John Keeble—Getty Images
By Martha C. White
April 6, 2016

Sure, car- and ride-sharing businesses like Zipcar and Uber are popular, but they don’t have that certain je ne sais quoi. PSA Peugeot Citroen wants to change that, announcing a return to the American market after a 25-year absence.

(In other news, it also announced a name change to Groupe PSA.) Eventually, the French automaker — which pulled out of the U.S. in 1991 after a period of declining sales — wants to sell cars directly to American drivers again, but it knows it faces an uphill battle just introducing its brand to a generation that might have never even heard of its cars. As a result, it’s going to reenter the market next year in an unconventional way.

Next year, the automaker says it will hit American roads with a ride-sharing service like Uber. The company suggested it might partner with Bollore, a French electric car manufacturer.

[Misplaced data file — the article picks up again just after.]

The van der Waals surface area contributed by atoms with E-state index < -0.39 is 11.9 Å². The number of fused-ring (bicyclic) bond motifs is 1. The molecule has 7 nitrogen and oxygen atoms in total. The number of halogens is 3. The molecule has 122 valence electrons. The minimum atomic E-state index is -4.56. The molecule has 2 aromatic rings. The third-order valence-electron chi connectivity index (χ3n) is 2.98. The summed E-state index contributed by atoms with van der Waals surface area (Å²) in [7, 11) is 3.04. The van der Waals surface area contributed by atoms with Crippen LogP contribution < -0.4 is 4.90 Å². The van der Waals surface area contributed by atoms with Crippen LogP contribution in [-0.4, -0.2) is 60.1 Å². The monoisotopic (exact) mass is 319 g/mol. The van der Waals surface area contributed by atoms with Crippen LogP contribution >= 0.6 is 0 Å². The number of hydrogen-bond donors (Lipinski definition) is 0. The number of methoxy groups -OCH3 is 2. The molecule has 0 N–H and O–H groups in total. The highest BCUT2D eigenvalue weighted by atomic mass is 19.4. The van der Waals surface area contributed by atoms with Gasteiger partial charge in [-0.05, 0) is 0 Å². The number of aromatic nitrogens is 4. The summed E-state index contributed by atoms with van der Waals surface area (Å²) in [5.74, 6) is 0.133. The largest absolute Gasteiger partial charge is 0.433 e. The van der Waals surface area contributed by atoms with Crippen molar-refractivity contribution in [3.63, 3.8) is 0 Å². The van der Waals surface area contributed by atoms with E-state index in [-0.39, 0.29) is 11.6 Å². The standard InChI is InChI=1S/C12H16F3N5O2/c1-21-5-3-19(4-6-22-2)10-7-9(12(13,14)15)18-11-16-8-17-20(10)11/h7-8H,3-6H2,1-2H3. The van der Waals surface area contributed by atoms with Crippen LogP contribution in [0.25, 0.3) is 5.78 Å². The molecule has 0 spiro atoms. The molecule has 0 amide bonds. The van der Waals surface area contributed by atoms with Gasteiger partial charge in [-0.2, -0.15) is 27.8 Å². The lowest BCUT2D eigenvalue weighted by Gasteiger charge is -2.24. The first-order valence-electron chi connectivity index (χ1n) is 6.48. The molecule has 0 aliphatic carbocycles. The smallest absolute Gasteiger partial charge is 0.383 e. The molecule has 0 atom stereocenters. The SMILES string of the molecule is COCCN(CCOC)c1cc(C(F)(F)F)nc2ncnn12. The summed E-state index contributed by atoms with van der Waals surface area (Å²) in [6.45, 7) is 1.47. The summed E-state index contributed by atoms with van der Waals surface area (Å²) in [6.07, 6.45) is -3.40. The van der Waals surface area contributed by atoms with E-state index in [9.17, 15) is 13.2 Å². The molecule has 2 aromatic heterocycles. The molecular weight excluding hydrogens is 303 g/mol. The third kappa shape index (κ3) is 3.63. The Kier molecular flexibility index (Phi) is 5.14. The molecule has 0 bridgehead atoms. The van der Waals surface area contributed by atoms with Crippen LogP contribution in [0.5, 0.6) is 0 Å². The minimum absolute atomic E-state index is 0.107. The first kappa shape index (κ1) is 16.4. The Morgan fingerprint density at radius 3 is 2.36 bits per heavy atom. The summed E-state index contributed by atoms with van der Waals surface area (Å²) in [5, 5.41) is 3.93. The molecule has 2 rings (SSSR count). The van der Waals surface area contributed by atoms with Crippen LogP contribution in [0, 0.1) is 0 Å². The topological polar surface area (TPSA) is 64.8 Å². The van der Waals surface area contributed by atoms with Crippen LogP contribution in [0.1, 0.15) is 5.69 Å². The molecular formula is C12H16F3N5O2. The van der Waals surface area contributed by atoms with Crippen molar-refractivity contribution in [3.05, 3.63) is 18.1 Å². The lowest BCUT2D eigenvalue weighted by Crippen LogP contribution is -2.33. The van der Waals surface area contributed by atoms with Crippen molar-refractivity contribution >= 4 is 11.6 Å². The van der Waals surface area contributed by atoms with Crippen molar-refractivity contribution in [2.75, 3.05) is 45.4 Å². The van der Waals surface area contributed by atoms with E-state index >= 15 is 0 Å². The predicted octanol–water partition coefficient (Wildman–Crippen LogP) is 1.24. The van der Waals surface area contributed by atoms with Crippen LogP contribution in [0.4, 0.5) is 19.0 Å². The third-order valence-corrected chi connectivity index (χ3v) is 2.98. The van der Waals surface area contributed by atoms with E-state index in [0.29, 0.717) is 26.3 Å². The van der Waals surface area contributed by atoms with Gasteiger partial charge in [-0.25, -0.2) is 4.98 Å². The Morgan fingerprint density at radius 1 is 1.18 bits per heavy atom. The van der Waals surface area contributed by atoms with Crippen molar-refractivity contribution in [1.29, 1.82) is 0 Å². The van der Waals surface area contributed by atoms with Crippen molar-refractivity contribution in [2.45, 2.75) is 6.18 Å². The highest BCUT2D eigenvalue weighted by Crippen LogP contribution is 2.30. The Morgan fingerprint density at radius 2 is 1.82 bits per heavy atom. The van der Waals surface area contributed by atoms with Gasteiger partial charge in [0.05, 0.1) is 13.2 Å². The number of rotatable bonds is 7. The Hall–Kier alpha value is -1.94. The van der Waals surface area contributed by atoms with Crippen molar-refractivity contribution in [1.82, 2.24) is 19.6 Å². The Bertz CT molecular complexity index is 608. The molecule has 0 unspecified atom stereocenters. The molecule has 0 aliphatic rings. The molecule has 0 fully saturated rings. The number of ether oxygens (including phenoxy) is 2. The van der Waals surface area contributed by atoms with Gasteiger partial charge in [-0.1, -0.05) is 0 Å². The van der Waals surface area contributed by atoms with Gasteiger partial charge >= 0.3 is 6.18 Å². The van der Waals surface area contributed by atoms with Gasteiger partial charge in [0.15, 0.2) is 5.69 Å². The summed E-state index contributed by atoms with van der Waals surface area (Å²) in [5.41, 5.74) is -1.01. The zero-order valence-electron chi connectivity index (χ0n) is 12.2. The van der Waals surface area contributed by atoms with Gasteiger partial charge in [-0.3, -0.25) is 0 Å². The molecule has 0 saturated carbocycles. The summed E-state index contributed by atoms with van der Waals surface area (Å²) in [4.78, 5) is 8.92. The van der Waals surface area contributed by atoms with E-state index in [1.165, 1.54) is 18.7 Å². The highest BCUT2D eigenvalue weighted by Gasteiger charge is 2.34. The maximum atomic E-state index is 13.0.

After taking on Uber, the automaker’s Chief Executive Officer Carlos Tavares indicated that the next target could be Zipcar. Tavares described a car-sharing service where people could rent or even lease cars that would remain the property of the company.

The carmaker’s long-term plans include launching more than two dozen new models, according to the Wall Street Journal, which said, “Among the new cars are seven plug-in hybrids, four electric vehicles and a one-ton pickup truck—all product categories that Peugeot currently doesn’t make.”

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